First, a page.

Wednesday, October 19, 2011

Chanos Chims In


The famed short-seller, Jim Chanos, recently spoke at the Value Investors Congress in New York. As the largest short fund (bets on the stock price of a company going down) in the world with assets of 6.7 billion, he is the king of the bears. Chanos, is worth listening to. He has been "pounding" the table on several areas where he sees problems. He spoke about "value traps" in Chinese banks (and most other things China related), commodity companies dependant on one large consumer - like China, Brazil, large integrated oil companies like Exxon (XOM) and digital distribution of media (blockbuster gone bust, with more to follow) and lastly, for profit education companies.

His mention of oil companies is very interesting considering I have just taken a position in a large integrated oil (Total SA at $45-$46) which I wrote about here. The crux of his arguement is that the finding and development cost of a barrel of oil has increased from $5 in 2000 to $22. Also, the cost of production has tripled from $5 to $15/barrel. Not to mention increased SG&A. This has squeezed the oils into "paying up" for reserve replacements. He cited, XOM's huge purchase of XTO for $31B in 2009. Exxon is betting on the future of natural gas and paid a hefty price for that bet. XOM's balance sheet has suffered going from $25B in net cash in 2007 to net debt of $6B now.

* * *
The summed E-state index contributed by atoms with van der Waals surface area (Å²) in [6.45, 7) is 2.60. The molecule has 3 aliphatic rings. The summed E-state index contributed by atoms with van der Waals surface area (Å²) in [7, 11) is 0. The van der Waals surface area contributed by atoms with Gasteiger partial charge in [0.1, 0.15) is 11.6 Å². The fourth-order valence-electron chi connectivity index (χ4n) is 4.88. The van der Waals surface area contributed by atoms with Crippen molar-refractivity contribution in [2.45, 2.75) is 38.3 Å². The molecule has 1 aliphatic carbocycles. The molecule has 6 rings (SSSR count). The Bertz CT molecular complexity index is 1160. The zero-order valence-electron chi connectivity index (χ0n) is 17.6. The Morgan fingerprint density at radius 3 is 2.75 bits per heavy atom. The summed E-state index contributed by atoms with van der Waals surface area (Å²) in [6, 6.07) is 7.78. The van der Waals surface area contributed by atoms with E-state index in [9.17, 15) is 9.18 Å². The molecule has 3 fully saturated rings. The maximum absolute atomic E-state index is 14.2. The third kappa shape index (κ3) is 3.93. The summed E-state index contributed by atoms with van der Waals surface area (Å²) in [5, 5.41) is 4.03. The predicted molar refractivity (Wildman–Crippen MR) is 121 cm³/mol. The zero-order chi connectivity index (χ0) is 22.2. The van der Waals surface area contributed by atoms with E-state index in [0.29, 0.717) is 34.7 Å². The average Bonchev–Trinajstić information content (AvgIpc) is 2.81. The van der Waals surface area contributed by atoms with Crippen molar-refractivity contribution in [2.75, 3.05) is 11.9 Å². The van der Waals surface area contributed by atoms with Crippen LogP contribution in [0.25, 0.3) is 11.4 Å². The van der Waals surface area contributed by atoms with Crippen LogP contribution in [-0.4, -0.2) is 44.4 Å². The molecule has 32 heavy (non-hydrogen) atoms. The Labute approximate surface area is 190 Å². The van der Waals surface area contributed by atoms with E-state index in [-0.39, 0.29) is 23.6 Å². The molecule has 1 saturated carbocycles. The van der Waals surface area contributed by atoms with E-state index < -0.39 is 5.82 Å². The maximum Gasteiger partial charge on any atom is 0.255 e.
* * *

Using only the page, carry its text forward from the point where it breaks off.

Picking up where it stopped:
I don't know if Chanos is bearish on all integrated oils (or talking his book - he could be short XOM) but I'd agree that many of the North American oils are expensive, with some like XOM trading at 2.5x book value and 1x NAV. However, at the risk of opposing Chanos - not all the oils are expensive. The European oils (TOT, BP, RDS.A, STO) are much cheaper with more "bad" news priced and therefore provide a greater margin of safety. You can buy some the Euro oils for 6x's earnings with hefty dividend yields and 0.75 of NAV (based on $80 oil). If history is any indicator, then if the cost for oil has risen that significantly, then commodity prices should only trade at a small premium to that marginal cost of production. So that means, $140 oil (2007) is not likely to return soon nor is $30 oil.

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